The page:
Hex/Hook 7:26 (Amy)
WaPo 22:51 (Sam)
Jonah Kagan’s New York Times crossword, “Front Flips”
Great theme this week: The first word in each base phrase is reversed to create the often amusing theme answers.
- 24a. [Tammany Hall corruption, e.g.?], EVIL FROM NEW YORK.
- 34a. [Try to see what you’re getting for Christmas?], PEEK UNDER WRAPS.
- 45a. [Academy for criminals?], PERP SCHOOL.
- 51a. [Journey from the nest to the kitchen, say?], RAT’S TREK.
- 64a. [Hidden drug habit, maybe?], POT SECRET. And just one day after 4/20.
- 76a. [Drink greedily?], GULP IT IN.
- 81a. [Playground apparatus of the Apocalypse?], DOOM SWINGS. The Four Horsemen are all, “Push me! Higher! Higher!” and “Race you to the teeter-totter!”
- 91a. [Be a lenient judge?], DIAL DOWN THE LAW.
- 105a. [Maligned merchandise?], REVILED THE GOODS. I like this. Reversed 7-letter word—fancy!
Did you notice the inclusion of 26a: [Patisserie offerings], DESSERTS? It’s “stressed” backwards. And 21a: [Neighboring bunkers?] looks like a missed theme entry; flip ROOMMATES to MOOR MATES and you’ve got [Desdemona and others?].
Highlights in the fill include MUSTACHE, PROMISE RING, GUINEVERE, SAY ANYTHING…, and FIRST KISS. Aren’t those great? It’s a bunch of romance … with a ‘stache. And SOBER UP.
Could do without anchors ATRIP, ESKER, and ENNIO, sure, but overall the fill’s smooth.
Did not know 91d: [Set of software components packaged for release, briefly], DISTRO. How about you?
Four stars. Good stuff, Jonah.
Merl Reagle’s syndicated crossword, “Oxymoronically Speaking”
The theme answers are oxymorons, though some are looser than others:
- 22a. [Oxymoronic pain], A TERRIFIC HEADACHE.
- 32a. [Oxymoronic amount], SMALL FORTUNE.
- 64a, 69a, 74a. [With 69 and 74 Across, oxymoronic advice], SERIOUSLY, YOU NEED TO LIGHTEN UP. Although this one just means “I’m really serious, you need to lighten up”—I don’t think it’s inherently oxymoronic.
- 103a. [Oxymoronic success], METEORIC RISE. Ah! Crashing to earth or burning up on the way down.
- 116a. [Oxymoronic change of pace], A WELCOME DEPARTURE. Hello, I must be going.
- 15d. [Oxymoronic attendee], UNINVITED GUEST. Another good one.
- 51d. [Oxymoronic masterwork], INSTANT CLASSIC.
I have never tasted the mint called SEN-SEN (78a. [Breath mint mentioned in “Ya Got Trouble” (from “The Music Man”)]), but a friend of mine bought a pack at a retro candy store because an older relative had eaten them. She tried one and gagged. Shouldn’t “breath mint” be “breath licorice”? My main reference for Sen-Sens is Billy Joel’s “Keeping the Faith”—and check out how many other works of literature and theater have also mentioned this “mint.”
Did I know that 33d: [Spondulix] was slang for MOOLAH? The clue kept me guessing.
Filled in SOAMES (66d. [1970 British sci-fi film, “The Mind of Mr. ___”]) all from the crossings, and then saw this strange-looking “SOAMES” entity in my puzzle. What do you know? It’s correct. Also difficult: 50d. [Jumped, in French (or a cooking term with an extra E at the end)], SAUTEE.
Did you get an EYEFUL of the EYEWEAR? You didn’t, because I haven’t shared a picture of my new glasses yet. Totally rimless, light as a feather, with some iridescent purple.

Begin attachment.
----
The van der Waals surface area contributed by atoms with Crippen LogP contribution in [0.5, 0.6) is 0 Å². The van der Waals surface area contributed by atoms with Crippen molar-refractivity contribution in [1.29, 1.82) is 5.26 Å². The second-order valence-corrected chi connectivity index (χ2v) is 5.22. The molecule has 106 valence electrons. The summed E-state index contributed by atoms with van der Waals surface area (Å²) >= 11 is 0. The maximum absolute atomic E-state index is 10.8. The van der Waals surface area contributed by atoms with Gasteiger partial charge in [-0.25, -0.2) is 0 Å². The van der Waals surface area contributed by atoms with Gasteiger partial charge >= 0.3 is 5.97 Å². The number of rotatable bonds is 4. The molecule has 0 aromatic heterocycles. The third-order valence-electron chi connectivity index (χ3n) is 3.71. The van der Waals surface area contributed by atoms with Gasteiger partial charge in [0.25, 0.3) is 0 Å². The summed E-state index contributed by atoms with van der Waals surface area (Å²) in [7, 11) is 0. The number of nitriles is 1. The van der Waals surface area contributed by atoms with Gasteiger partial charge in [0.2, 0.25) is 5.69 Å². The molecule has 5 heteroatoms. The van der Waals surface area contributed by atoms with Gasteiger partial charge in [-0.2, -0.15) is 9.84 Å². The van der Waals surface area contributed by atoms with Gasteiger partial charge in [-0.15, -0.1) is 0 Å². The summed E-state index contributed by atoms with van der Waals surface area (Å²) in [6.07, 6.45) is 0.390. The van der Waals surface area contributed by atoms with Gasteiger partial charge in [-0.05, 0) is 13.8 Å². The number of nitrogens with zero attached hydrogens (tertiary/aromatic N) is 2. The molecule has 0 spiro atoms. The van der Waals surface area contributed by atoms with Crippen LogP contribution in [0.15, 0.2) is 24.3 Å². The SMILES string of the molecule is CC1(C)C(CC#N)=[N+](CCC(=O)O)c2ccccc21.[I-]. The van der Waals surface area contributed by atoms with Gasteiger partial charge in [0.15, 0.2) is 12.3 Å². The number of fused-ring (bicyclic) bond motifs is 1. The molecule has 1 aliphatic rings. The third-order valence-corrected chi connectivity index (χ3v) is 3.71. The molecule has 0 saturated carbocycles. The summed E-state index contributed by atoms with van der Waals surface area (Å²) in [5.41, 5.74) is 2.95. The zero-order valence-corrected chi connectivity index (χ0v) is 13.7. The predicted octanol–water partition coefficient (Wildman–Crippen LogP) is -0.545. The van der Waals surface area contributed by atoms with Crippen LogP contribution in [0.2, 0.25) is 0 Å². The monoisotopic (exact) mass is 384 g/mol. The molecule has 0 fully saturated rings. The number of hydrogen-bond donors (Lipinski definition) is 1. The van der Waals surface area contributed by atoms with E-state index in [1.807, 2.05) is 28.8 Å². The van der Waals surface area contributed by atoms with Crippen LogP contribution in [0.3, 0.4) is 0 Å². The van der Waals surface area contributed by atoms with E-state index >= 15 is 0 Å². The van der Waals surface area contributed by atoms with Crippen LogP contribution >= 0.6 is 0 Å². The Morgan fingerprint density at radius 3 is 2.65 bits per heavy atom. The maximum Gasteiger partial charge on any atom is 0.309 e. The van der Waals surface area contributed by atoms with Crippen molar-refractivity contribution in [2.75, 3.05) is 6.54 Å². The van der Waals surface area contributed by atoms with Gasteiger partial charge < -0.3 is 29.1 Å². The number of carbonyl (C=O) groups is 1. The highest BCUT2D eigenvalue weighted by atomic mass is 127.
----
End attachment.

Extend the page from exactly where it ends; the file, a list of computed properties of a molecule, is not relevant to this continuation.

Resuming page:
3.33 stars. Felt like there were lots of partials in the grid, and I wasn’t always feeling the true oxymoronic vibe in the theme answers.
Robin Stears’ syndicated Los Angeles Times crossword, “Herbal Tease”
Instead of herbal teas, Robin teases us with herbal puns:
- 23a. [Observation about sprouting aromatic plants?], SOME THINGS ARE MINT TO BE. Substitute “meant” for MINT.
- 36a. [“Yes, I’m positive this seed is in five-spice powder”?], THAT’S MY FENNEL ANSWER. “Final” for FENNEL.
- 55a. [“We should whip up some pickle flavoring”?], LET’S MAKE A DILL. “Deal” for DILL.
- 80a. [Like something even better than a pungent herb?], BEYOND BAY LEAF. “Belief” for BAY LEAF.
- 96a. [Incense hung in two places?], MYRRH, MYRRH, ON THE WALL. “Mirror” for MYRRH. Myrrh’s an herb? I thought it was a resin. Dictionary confirms this. And herbs are leaves, seeds, and flowers. Do you put plant resins in the herb category?
- 117a. [Getting by with a loaner herb?], LIVING ON BORROWED THYME. “Time” for THYME. I had *****GON for a bit and tried to think of what TARRAGON might be a pun on.
Only six theme answers, but two of them are 21 letters long and two others are 19 so there are plenty of theme squares.
Least familiar answer: ENYO, 86d: [Warrior companion of 19-Down] (19d being ARES). The O crosses OWN, which is plain English. Would it be better or worse to have New Ager ENYA crossing sort-of-crosswordese AWN?
Poker terminology I didn’t know: 38d. [Tossed in, as a losing poker hand], MUCKED.
Favorite fill: GIDDY SNEEZE RHINOS KIBOSH. I can’t quite make a sentence out of them.
In the sort-of-crosswordese category, we find OTOE, AMAH, DEBAR, ECLAT, and the SEVERN, 75d: [U.K.’s longest river].
Long day, tired blogger, 3.25 stars, over and out.
Frank Longo’s Washington Post crossword, “The Post Puzzler No. 159”- Sam Donaldson’s review
Here’s a meaty 68/28 freestyle from the author of perhaps my favorite collection of crosswords. Like many rigorous themeless puzzles, it was a tale of two solves. Two corners offered little resistance, and the other two corners had me second-, third-, and fourth-guessing myself, which is quite taxing when you only have one or two guesses to begin with.